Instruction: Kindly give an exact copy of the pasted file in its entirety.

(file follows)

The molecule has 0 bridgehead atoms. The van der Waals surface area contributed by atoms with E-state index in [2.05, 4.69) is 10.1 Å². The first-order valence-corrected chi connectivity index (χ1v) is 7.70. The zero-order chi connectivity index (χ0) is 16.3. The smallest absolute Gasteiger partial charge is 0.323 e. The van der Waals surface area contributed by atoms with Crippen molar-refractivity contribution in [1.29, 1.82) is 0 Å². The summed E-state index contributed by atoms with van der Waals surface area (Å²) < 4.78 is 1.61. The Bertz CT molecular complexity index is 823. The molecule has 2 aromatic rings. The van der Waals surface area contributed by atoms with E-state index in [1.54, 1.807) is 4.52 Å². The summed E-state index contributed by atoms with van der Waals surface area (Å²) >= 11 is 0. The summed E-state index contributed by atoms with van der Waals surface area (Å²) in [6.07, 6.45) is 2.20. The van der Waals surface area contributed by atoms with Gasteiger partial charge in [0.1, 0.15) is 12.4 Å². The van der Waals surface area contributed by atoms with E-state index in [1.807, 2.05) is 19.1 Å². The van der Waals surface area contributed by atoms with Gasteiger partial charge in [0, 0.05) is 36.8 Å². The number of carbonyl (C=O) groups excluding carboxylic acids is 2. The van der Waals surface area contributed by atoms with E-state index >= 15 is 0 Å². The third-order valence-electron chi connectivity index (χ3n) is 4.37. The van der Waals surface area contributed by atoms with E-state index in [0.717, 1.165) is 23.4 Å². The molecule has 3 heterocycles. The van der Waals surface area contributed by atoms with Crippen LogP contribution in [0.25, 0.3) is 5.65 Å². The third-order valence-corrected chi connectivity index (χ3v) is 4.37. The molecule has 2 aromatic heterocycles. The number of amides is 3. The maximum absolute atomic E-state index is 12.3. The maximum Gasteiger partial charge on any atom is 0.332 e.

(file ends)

The molecule has 0 bridgehead atoms. The van der Waals surface area contributed by atoms with E-state index in [2.05, 4.69) is 10.1 Å². The first-order valence-corrected chi connectivity index (χ1v) is 7.70. The zero-order chi connectivity index (χ0) is 16.3. The smallest absolute Gasteiger partial charge is 0.323 e. The van der Waals surface area contributed by atoms with Crippen molar-refractivity contribution in [1.29, 1.82) is 0 Å². The summed E-state index contributed by atoms with van der Waals surface area (Å²) < 4.78 is 1.61. The Bertz CT molecular complexity index is 823. The molecule has 2 aromatic rings. The van der Waals surface area contributed by atoms with E-state index in [1.54, 1.807) is 4.52 Å². The summed E-state index contributed by atoms with van der Waals surface area (Å²) >= 11 is 0. The summed E-state index contributed by atoms with van der Waals surface area (Å²) in [6.07, 6.45) is 2.20. The van der Waals surface area contributed by atoms with Gasteiger partial charge in [0.1, 0.15) is 12.4 Å². The van der Waals surface area contributed by atoms with E-state index in [1.807, 2.05) is 19.1 Å². The van der Waals surface area contributed by atoms with Gasteiger partial charge in [0, 0.05) is 36.8 Å². The number of carbonyl (C=O) groups excluding carboxylic acids is 2. The van der Waals surface area contributed by atoms with E-state index >= 15 is 0 Å². The third-order valence-electron chi connectivity index (χ3n) is 4.37. The van der Waals surface area contributed by atoms with E-state index in [0.717, 1.165) is 23.4 Å². The molecule has 3 heterocycles. The van der Waals surface area contributed by atoms with Crippen LogP contribution in [0.25, 0.3) is 5.65 Å². The third-order valence-corrected chi connectivity index (χ3v) is 4.37. The molecule has 2 aromatic heterocycles. The number of amides is 3. The maximum absolute atomic E-state index is 12.3. The maximum Gasteiger partial charge on any atom is 0.332 e.